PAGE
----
The colour of the hair sparked a memory, of gentle words and hands in the aftermath of terrible pain. Princess Evelynne, Ally's brain supplied. What was she doing here before? And why is she still here? Shouldn't she be surrounded by bodyguards or something? A quick mental scan showed that, except for the two of them, the room was empty of other people. And what is she reading, anyway? It sounds familiar. Shifting her perspective so that she could see the book, Ally got another surprise. That's my book! It has that little torn bit in the corner. Why is the Heir to the Atlantlan throne sitting in a wheelchair reading one of my own books to an unconscious woman in a hospital room?
Alleandre could feel the strain that maintaining the sight was placing on her energy. Deciding that no new information could be obtained in that manner, she allowed the vision to fade, letting her awareness collapse back into her more mundane senses. The switch left behind the familiar feeling of vertigo and slight nausea, this time accompanied by a mild ache behind her eyes as Ally's brain protested the strain on her still-healing neurons.
Pushing away the slight pain, Ally opened her eyes, blinking rapidly as the light stabbed at her retinas. Remaining motionless, as memory reminded her of the results of her previous ill-advised movement, the young woman glanced quickly around the room to orient herself. Then she shifted her eyes to look at Evelynne beside her.
The sight wasn't particularly promising. The princess was seated just far enough away that she was outside Ally's range of clear sight. To Ally's short-sighted gaze, Evelynne existed merely as a pale, red-topped blob; darker blotches showed the locations of her eyes, and a moving fuzzy line was obviously her mouth. Ally was disappointed that she couldn't see the brilliant sapphire eyes that she remembered were there.
Deciding to announce her presence, Ally spoke up.
Or tried to. What actually emerged was a rough croak, her throat announcing that it had been far too long since and sort of liquid had wet it.
It was still enough to catch Evelynne's attention, her voice breaking off in mid-sentence and her gaze flying to the figure that had until now been lying so still and silent in the bed. "Ally?" she asked, relieved when she saw grey eyes looking back at her with awareness. "Can you hear me?"
Ally tried to speak again, but once again only an unintelligible croak issued from her lips, and she swallowed convulsively against her dry throat.
Realising the problem, Evelynne placed the book on the small table beside the bed and picked up the plastic water cup and straw lying there. Before she did so, though, she pressed the button which would summon the doctor to the room. Raising the straw to Ally's parched lips, she held the cup steady with one hand as the woman in the bed sipped.
The water was room temperature and slightly stale, but Ally thought that it was the best thing she had ever tasted as she let the liquid soothe her throat. It reminded her of being in northern Australia, when the temperature hit 43 degrees Celsius, and she had foolishly forgotten her water bottle before setting out. When she had finally reached a tiny abandoned watering station, the water had been brackish, metallic and tasted like ambrosia. The water she was drinking now tasted even better.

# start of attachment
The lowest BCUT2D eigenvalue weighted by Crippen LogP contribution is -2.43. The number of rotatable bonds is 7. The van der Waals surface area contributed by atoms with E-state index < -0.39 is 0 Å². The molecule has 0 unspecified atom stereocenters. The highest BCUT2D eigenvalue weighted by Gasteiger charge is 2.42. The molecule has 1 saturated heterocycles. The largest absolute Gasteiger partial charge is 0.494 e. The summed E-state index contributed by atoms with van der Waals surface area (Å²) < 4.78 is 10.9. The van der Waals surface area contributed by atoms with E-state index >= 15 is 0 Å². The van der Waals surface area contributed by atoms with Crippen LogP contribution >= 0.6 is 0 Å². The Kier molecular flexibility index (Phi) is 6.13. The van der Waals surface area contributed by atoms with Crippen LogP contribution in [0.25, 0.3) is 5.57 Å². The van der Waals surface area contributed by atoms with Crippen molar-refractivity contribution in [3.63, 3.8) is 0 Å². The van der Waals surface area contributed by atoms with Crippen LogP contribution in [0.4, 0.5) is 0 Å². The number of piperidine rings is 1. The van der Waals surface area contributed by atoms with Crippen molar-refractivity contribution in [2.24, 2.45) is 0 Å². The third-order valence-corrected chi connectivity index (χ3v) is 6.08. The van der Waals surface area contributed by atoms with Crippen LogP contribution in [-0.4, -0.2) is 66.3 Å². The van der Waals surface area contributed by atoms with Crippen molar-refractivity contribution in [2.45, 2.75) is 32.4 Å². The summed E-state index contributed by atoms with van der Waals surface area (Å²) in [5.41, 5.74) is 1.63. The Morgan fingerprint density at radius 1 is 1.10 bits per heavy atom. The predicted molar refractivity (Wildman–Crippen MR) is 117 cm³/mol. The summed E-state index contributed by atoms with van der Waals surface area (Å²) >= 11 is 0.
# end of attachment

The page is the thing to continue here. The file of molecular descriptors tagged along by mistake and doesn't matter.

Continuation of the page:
All too soon, though, Evelynne was taking the straw away. When Ally made a small noise in protest, she said, "I'm sorry, but the doctor said not to give you too much. You haven't had anything in you stomach for over five days."
Though disappointed, Ally understood. She had neglected to ration herself at the watering station in Australia, and the water hadn't tasted as good coming up as it did going down.
"Thank you," she said, and though her hoarse voice couldn't support much emphasis, she strove to convey her earnestness.
Evelynne smiled, though there was a rueful quality to it. "Actually, I wanted to thank you," she said softly. "You saved my life. I don't know how I'm ever going to repay you for that, but I swear that if there is ever anything I can do for you, you just need to ask." The princess let out a sigh. "I really don't know how I'll ever be able to truly thank you. None of my words seem strong enough." She paused a moment. "I Owe you my Life." The words were deadly serious, and filled with an undercurrent of hidden meaning that Ally couldn't quite interpret.
Alleandre was a little uncomfortable at the attention. "Your Highness," she started to rasp.
"Please," Evelynne interrupted. "Call me Evelynne. That's what my friends call me. I'm hoping that given the circumstances I can add you to that list." She wiped briskly at her eyes, and indicated her current state with a little chuckle. "Besides, I hardly look like a 'Highness' in this delightful little hospital number." She gestured again to include her wheelchair. "And they seem to misplaced my throne."
Ally couldn't stop the laugh that briefly burst from her, though her mirth didn't last long as the movement caused a spike of pain to lance through her abdomen. She gritted her teeth and waited it out, consciously attempting to relax the tense muscles. When she opened her eyes again, she could see Evelynne's worried face looking at hers. Ally realised that Evelynne had leaned forward, allowing Ally to fully focus on the princess' features, and had also taken hold of her hand, gently rubbing the back of it with her thumb.